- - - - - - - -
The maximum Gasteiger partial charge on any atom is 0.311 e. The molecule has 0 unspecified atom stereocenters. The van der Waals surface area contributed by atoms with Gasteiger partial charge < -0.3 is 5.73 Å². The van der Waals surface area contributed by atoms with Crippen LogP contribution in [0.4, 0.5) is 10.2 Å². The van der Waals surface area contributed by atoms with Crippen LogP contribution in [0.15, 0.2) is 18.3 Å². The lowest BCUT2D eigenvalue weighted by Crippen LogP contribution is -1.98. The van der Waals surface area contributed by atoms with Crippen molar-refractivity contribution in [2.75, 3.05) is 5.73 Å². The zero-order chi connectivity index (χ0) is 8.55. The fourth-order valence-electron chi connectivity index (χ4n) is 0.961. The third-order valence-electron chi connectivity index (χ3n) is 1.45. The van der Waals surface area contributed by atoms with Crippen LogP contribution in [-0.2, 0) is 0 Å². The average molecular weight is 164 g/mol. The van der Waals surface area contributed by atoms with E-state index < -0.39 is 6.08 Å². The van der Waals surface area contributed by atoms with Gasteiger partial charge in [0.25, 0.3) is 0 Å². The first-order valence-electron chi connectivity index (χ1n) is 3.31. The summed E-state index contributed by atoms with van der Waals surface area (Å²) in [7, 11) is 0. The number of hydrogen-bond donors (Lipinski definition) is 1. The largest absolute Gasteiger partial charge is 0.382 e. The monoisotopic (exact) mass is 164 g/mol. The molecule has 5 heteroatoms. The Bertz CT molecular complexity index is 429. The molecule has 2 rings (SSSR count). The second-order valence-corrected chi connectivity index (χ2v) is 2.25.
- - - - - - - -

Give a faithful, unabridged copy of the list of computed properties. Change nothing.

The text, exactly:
The maximum Gasteiger partial charge on any atom is 0.311 e. The molecule has 0 unspecified atom stereocenters. The van der Waals surface area contributed by atoms with Gasteiger partial charge < -0.3 is 5.73 Å². The van der Waals surface area contributed by atoms with Crippen LogP contribution in [0.4, 0.5) is 10.2 Å². The van der Waals surface area contributed by atoms with Crippen LogP contribution in [0.15, 0.2) is 18.3 Å². The lowest BCUT2D eigenvalue weighted by Crippen LogP contribution is -1.98. The van der Waals surface area contributed by atoms with Crippen molar-refractivity contribution in [2.75, 3.05) is 5.73 Å². The zero-order chi connectivity index (χ0) is 8.55. The fourth-order valence-electron chi connectivity index (χ4n) is 0.961. The third-order valence-electron chi connectivity index (χ3n) is 1.45. The van der Waals surface area contributed by atoms with Crippen LogP contribution in [-0.2, 0) is 0 Å². The average molecular weight is 164 g/mol. The van der Waals surface area contributed by atoms with E-state index < -0.39 is 6.08 Å². The van der Waals surface area contributed by atoms with Gasteiger partial charge in [0.25, 0.3) is 0 Å². The first-order valence-electron chi connectivity index (χ1n) is 3.31. The summed E-state index contributed by atoms with van der Waals surface area (Å²) in [7, 11) is 0. The number of hydrogen-bond donors (Lipinski definition) is 1. The largest absolute Gasteiger partial charge is 0.382 e. The monoisotopic (exact) mass is 164 g/mol. The molecule has 5 heteroatoms. The Bertz CT molecular complexity index is 429. The molecule has 2 rings (SSSR count). The second-order valence-corrected chi connectivity index (χ2v) is 2.25.